FRESH reveals bleak reality

Following the viewing of the documentary FRESH, a panel of local food gurus addressed questions from the audience pertaining to issues with the industrialized food system. From Left: Tim Gibbons of the Missouri Rural Crisis Center, John Ikerd of the University of Missouri, Jake Davis of The Root Cellar.

Picture the fast-food hamburger you ate for lunch yesterday afternoon. Chances are that beef came from a major industrialized food producer, not a locally owned and operated farm. That label on the wrapper that reads “100% pure beef” does not say anything about the amount of antibiotics fed to the cattle. Nor does it boast any information about the conditions the animals were raised in, or the exploitation of the farmer whose livelihood depends on equitable treatment by industrial food businesses.

This lack of awareness and honesty is the current reality of our food system; something I learned on Monday night after viewing the documentary FRESH. The film, directed and produced by Ana Joanes, was shown at an event hosted by Sustain Mizzou as a part of National Food Day.

Before watching the documentary I did not really consider the sources of my food in great depth. Like many consumers I realized that something unnatural was occurring within the food system. I accepted that fresh, farm-raised poultry and beef taste significantly better than frozen, mass-produced foods, but I was not willing to go out of my way to procure them. I was not truly bothered enough by this reality to overhaul the way I eat, or to consider the other factors that come into play when producing meat in the industrialized food system.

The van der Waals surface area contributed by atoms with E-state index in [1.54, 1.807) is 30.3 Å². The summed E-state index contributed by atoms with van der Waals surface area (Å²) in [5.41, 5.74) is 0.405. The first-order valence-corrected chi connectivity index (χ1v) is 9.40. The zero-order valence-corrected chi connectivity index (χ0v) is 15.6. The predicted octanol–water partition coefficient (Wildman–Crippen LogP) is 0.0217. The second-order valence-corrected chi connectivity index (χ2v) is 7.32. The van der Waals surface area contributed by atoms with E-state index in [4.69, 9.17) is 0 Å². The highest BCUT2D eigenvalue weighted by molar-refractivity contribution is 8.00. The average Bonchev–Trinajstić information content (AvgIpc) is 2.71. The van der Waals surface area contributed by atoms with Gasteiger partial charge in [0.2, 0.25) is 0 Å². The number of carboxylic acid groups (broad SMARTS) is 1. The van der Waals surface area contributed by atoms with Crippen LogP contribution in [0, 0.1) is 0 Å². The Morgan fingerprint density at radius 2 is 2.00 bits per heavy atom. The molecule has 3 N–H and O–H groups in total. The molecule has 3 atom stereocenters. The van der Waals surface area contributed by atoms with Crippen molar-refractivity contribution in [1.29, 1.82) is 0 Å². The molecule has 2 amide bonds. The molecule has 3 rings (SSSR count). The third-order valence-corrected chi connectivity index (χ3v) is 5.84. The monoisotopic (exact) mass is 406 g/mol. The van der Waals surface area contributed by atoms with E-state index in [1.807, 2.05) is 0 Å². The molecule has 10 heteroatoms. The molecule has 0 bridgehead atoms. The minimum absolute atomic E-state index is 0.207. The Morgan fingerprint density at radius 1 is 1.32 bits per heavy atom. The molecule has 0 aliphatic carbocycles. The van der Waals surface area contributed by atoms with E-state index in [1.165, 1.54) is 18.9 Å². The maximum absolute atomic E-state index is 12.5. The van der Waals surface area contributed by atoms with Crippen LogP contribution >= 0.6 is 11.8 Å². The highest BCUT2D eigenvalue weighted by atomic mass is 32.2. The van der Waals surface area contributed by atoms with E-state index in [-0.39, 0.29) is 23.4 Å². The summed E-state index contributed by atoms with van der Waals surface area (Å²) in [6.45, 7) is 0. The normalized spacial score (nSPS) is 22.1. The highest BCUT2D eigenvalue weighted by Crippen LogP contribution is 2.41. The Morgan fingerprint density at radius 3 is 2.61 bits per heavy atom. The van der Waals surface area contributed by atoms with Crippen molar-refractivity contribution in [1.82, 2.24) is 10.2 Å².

FRESH opens with a scene of the type of farm I would like to envision my food coming from. Joel Salatin, a third-generation farmer in the Shenandoah Valley of Virginia, is the owner and operator of a farm called Polyface, Inc. A utopia settled in an area so rural that GPS and cell-phone coverage do not extend to their acreage. As Salatin takes viewers on a tour of his farm, explaining his methodologies and principles in an almost poetic manner, he details what he means when he says he is a “steward of the earth.” With the collaboration of other family members, and a commitment to sustainable farming, Salatin has implemented farming techniques that boast success on a large scale without the help of antibiotics, seeds, plows or synthetic fertilizers. Polyface, Inc. serves as a sustainable model for what can be the reality of the food system, if consumers would only take a participatory role in the local food movement and make greater demands of the industrialized food system.

In stark contrast to Salatin’s farming philosophy was the portrayal of industrialized food production. When juxtaposed with Polyface, Inc., the description of an industrialized chicken house is enough to put viewers off their lunch, quite literally. While watching the documentary, I was struck by the ­­images of pig houses that shelter hundreds of pigs at a time. Within these houses, animals are fed an unnatural diet chocked full of antibiotics to combat rampant disease outbreaks, and hormones to promote rapid growth at an unorthodox rate.